One plant made $1 million profit a week, he said.

Another concern, Hugoson said, "is that we were expanding too much too fast, particularly at the point where there was not as much consumption of ethanol being projected that's going to take up al the ethanol that was projected to be produced."

Minnesota has created a market for ethanol and biodiesel while other states didn't, he said. "In many cases they were bragging about how much ethanol they were producing but not really doing that great of a job in consuming."

Those states were counting on sending the renewable fuel to California and New York by building a host of ethanol plants.

Minnesota put in place some mandates to use renewable fuels, resulting in more use. The state started by mandating a 10 percent ethanol mix in gasoline and 2 percent renewables in diesel, he said. "We are now in a position of moving biodiesel up to 20 percent on an incremental basis and 20 percent for ethanol, pending approval by the EPA."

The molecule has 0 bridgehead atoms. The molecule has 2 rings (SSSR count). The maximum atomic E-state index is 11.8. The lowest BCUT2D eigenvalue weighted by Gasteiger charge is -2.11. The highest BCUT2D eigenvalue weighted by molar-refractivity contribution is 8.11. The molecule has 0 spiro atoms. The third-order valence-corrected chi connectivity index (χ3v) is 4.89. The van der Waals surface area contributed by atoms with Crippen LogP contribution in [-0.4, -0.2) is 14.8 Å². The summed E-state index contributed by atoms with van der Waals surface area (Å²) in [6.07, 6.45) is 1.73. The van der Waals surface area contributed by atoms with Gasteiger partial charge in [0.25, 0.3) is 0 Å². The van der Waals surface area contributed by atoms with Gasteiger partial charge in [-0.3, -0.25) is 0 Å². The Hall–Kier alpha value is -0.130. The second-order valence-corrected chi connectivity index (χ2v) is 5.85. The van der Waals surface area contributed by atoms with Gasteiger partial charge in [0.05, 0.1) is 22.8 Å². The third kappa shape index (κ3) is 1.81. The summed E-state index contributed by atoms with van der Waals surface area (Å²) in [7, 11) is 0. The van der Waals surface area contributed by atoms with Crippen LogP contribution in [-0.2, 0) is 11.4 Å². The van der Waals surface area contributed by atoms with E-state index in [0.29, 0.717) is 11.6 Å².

Critics say the United States has overextended itself in renewable fuels, and that with lower gas prices, the urgency to develop renewable fuels is no longer there, he said.

"The reality is that we've been there before, we haven't done things and it's gotten us in trouble," he said. "Even as we're sitting here, we've got Middle Eastern oil cartels that are looking at trying to limit the production of oil in order to raise prices again."

Hugoson said that "America would be in real tough shape if, in fact, we did not pursue an aggressive renewable fuel program."

There will be ups and downs, he said, "and from a farmers' standpoint, we can relate to the unpredictability."

There are some challenges for Minnesota farmers, Hugoson said, "but agriculture is still a very important part of this state. We've done a terrific job ... and it's our intention to keep it up."

Agriculture, to be successful, needs to diversity, he said. "We need to continue to push renewable fuels but we also have to stress our livestock industry."

A new $1 million livestock improvement program drew $11 million in requests, he said, adding the $1 million will leverage $150 million in improvements.

Agriculture also can't ignore exporting, he said. Minnesota had $3.6 billion in exports the last year, with 96 percent of the world's population living outside the United States.

New middle-income classes are being created in India and China which will need U.S. meat as they improve protein consumption, he said. "Oftentimes, their first priority when they get extra money is to improve their food consumption, their diet."